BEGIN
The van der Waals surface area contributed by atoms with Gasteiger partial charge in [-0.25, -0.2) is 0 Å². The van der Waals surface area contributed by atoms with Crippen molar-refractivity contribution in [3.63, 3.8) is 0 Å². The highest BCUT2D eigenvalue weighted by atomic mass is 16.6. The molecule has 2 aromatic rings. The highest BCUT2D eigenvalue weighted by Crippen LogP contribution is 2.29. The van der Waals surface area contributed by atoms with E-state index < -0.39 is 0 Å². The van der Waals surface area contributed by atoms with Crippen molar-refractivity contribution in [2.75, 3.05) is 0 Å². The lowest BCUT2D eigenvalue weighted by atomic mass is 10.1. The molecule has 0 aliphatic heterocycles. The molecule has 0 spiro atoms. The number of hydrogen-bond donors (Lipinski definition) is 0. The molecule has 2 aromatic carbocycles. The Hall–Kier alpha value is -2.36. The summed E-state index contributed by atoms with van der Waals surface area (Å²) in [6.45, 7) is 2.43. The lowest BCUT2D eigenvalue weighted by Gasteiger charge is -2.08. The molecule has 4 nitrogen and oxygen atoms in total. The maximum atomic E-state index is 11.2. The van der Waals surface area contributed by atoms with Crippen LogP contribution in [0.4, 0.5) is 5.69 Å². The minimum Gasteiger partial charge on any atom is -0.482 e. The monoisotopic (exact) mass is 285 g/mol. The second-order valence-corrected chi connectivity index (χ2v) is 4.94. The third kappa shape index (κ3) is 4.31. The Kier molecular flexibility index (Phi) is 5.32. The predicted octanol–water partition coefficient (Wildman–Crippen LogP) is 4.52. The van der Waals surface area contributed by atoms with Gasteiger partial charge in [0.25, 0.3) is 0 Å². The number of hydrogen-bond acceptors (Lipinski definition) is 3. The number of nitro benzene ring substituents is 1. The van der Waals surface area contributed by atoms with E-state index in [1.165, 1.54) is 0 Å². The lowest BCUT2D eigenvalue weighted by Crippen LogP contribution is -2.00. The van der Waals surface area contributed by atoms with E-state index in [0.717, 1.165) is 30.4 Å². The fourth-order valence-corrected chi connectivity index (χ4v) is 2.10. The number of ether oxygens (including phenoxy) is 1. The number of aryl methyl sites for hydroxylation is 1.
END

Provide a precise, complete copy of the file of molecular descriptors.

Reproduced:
The van der Waals surface area contributed by atoms with Gasteiger partial charge in [-0.25, -0.2) is 0 Å². The van der Waals surface area contributed by atoms with Crippen molar-refractivity contribution in [3.63, 3.8) is 0 Å². The highest BCUT2D eigenvalue weighted by atomic mass is 16.6. The molecule has 2 aromatic rings. The highest BCUT2D eigenvalue weighted by Crippen LogP contribution is 2.29. The van der Waals surface area contributed by atoms with E-state index < -0.39 is 0 Å². The van der Waals surface area contributed by atoms with Crippen molar-refractivity contribution in [2.75, 3.05) is 0 Å². The lowest BCUT2D eigenvalue weighted by atomic mass is 10.1. The molecule has 0 aliphatic heterocycles. The molecule has 0 spiro atoms. The number of hydrogen-bond donors (Lipinski definition) is 0. The molecule has 2 aromatic carbocycles. The Hall–Kier alpha value is -2.36. The summed E-state index contributed by atoms with van der Waals surface area (Å²) in [6.45, 7) is 2.43. The lowest BCUT2D eigenvalue weighted by Gasteiger charge is -2.08. The molecule has 4 nitrogen and oxygen atoms in total. The maximum atomic E-state index is 11.2. The van der Waals surface area contributed by atoms with Crippen LogP contribution in [0.4, 0.5) is 5.69 Å². The minimum Gasteiger partial charge on any atom is -0.482 e. The monoisotopic (exact) mass is 285 g/mol. The second-order valence-corrected chi connectivity index (χ2v) is 4.94. The third kappa shape index (κ3) is 4.31. The Kier molecular flexibility index (Phi) is 5.32. The predicted octanol–water partition coefficient (Wildman–Crippen LogP) is 4.52. The van der Waals surface area contributed by atoms with Gasteiger partial charge in [0.25, 0.3) is 0 Å². The number of hydrogen-bond acceptors (Lipinski definition) is 3. The number of nitro benzene ring substituents is 1. The van der Waals surface area contributed by atoms with E-state index in [1.165, 1.54) is 0 Å². The lowest BCUT2D eigenvalue weighted by Crippen LogP contribution is -2.00. The van der Waals surface area contributed by atoms with E-state index in [0.717, 1.165) is 30.4 Å². The fourth-order valence-corrected chi connectivity index (χ4v) is 2.10. The number of ether oxygens (including phenoxy) is 1. The number of aryl methyl sites for hydroxylation is 1.